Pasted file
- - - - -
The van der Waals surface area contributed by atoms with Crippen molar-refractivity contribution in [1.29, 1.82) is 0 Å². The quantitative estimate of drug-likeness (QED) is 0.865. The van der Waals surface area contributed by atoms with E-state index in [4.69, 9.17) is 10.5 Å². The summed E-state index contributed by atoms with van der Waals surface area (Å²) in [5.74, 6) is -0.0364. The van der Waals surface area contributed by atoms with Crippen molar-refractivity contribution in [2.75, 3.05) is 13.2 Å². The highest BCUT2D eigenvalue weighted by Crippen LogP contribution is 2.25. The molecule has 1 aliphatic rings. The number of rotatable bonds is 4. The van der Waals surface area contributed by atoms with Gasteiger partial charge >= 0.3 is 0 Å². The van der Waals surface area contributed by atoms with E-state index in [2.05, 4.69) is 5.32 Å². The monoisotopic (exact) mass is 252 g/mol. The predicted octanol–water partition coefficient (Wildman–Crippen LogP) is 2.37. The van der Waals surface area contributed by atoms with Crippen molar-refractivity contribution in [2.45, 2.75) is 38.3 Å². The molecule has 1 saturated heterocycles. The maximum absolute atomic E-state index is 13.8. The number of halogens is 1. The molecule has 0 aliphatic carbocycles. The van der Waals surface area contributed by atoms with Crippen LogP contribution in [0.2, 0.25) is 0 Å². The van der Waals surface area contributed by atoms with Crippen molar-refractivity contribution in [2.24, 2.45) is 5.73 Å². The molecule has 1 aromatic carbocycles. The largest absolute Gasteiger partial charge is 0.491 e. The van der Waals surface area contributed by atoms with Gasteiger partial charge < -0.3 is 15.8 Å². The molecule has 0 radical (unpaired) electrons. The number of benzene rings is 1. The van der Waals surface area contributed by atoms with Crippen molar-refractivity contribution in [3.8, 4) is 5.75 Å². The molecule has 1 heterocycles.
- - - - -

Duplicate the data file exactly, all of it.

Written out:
The van der Waals surface area contributed by atoms with Crippen molar-refractivity contribution in [1.29, 1.82) is 0 Å². The quantitative estimate of drug-likeness (QED) is 0.865. The van der Waals surface area contributed by atoms with E-state index in [4.69, 9.17) is 10.5 Å². The summed E-state index contributed by atoms with van der Waals surface area (Å²) in [5.74, 6) is -0.0364. The van der Waals surface area contributed by atoms with Crippen molar-refractivity contribution in [2.75, 3.05) is 13.2 Å². The highest BCUT2D eigenvalue weighted by Crippen LogP contribution is 2.25. The molecule has 1 aliphatic rings. The number of rotatable bonds is 4. The van der Waals surface area contributed by atoms with Gasteiger partial charge >= 0.3 is 0 Å². The van der Waals surface area contributed by atoms with E-state index in [2.05, 4.69) is 5.32 Å². The monoisotopic (exact) mass is 252 g/mol. The predicted octanol–water partition coefficient (Wildman–Crippen LogP) is 2.37. The van der Waals surface area contributed by atoms with Crippen molar-refractivity contribution in [2.45, 2.75) is 38.3 Å². The molecule has 1 saturated heterocycles. The maximum absolute atomic E-state index is 13.8. The number of halogens is 1. The molecule has 0 aliphatic carbocycles. The van der Waals surface area contributed by atoms with Crippen LogP contribution in [0.2, 0.25) is 0 Å². The van der Waals surface area contributed by atoms with Crippen molar-refractivity contribution in [2.24, 2.45) is 5.73 Å². The molecule has 1 aromatic carbocycles. The largest absolute Gasteiger partial charge is 0.491 e. The van der Waals surface area contributed by atoms with Gasteiger partial charge < -0.3 is 15.8 Å². The molecule has 0 radical (unpaired) electrons. The number of benzene rings is 1. The van der Waals surface area contributed by atoms with Crippen molar-refractivity contribution in [3.8, 4) is 5.75 Å². The molecule has 1 heterocycles.